Monday, October 26, 2009

Flaherty, Yoon, and Selvig Decry BRA Attitude Towards Neighborhood

Mayoral candidate Michael Flaherty, currently a Boston City Councilor-At-Large, came to the Brighton Mills shopping center this morning to decry the negative attitude expressed in email by some city officials towards Allston-Brighton residents over the proposed Charlesview relocation development project. He was joined by his unofficial running-mate, Councilor-At-Large Sam Yoon (together, "Floon"), as well as District 9 City Councilor candidate Alex Selvig (together, "Floonig"?).

Flaherty noted at the press conference that he and Yoon "work for you, and Mayor Menino works for you, [and] the BRA does, too. But you would never know it from the emails. One of the things we don't need to be doing is disrespecting [residents of] the neighborhood."

"The residents of Allston-Brighton deserve better than this," added Yoon. The emails "communicate a message that the people [of Allston-Brighton] don't matter."

"What we're up against is resistance, what we're up against is contempt," said Selvig. He said that their campaigns are about trying "to build us a city hall that will fight for us... instead of rich and powerful developers."

The Boston Globe published extracts Saturday from internal emails written by Boston Redevelopment Authority officials -- particularly by senior project manager Jay Rourke, who is in charge of the BRA's review of the proposed project -- which were disparaging towards a number of people in the community. The emails were obtained by North Allston resident Harry Mattison in response to a request for documents under the state's Public Records Law, and were published by Mattison on his Allston Brighton Community Blog.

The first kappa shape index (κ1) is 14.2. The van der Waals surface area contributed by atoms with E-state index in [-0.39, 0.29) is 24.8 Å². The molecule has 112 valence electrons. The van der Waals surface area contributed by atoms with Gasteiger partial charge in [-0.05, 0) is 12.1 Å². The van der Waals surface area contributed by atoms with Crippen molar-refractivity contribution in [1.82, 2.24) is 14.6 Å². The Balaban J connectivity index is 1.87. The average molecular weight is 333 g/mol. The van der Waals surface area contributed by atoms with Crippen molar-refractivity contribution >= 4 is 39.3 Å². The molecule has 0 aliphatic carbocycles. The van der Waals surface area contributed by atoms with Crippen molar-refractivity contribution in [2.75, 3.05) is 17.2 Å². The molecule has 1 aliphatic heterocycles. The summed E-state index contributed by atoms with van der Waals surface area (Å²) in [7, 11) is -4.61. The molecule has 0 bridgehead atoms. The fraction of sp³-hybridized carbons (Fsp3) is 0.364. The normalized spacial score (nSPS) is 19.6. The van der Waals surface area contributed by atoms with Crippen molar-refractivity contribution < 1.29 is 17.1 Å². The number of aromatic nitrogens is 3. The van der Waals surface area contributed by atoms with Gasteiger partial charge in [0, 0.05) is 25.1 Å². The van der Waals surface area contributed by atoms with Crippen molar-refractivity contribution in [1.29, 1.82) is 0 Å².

The Globe article states that the BRA last Thursday, in apparent response to their reporter's inquiries, issued a verbal reprimand to Rourke and a letter in his personnel file. Rourke also issued some kind of apology to the neighborhood. “These are internal e-mails," the Globe quoted him saying. “They are my comments to staff members and should not reflect on the agency."

Flaherty said that he, as a city-wide official, wanted to apologize to the neighborhood residents on behalf of the city for the "disrespectful" language of the emails, even though he did not author them.

Candidates Propose Change in Development Process -- Including for Charlesview

The press conference was held at the site of the proposed Charlesview relocation project, which would construct 360-units of low-income rental and market-rate home-ownership housing.

In response to several questions about the development Floon flailed a bit, not appearing to be knowledgeable about controversial aspects of the project -- such as an allegation that the project entails economic segregation by spatially separating the low-income housing units from the market-rate ones. Selvig was well-versed on the project, however, and noted that the proposed development only includes far less than the city-wide average of green space and a lower home ownership rate than both the city-wide average and Allston-Brighton itself.

Both halves of Floon pointed instead to broader deficiencies in the approval process itself, and the BRA's role relative to Mayor Thomas Menino, in describing how they would have approached the Charlesview project differently.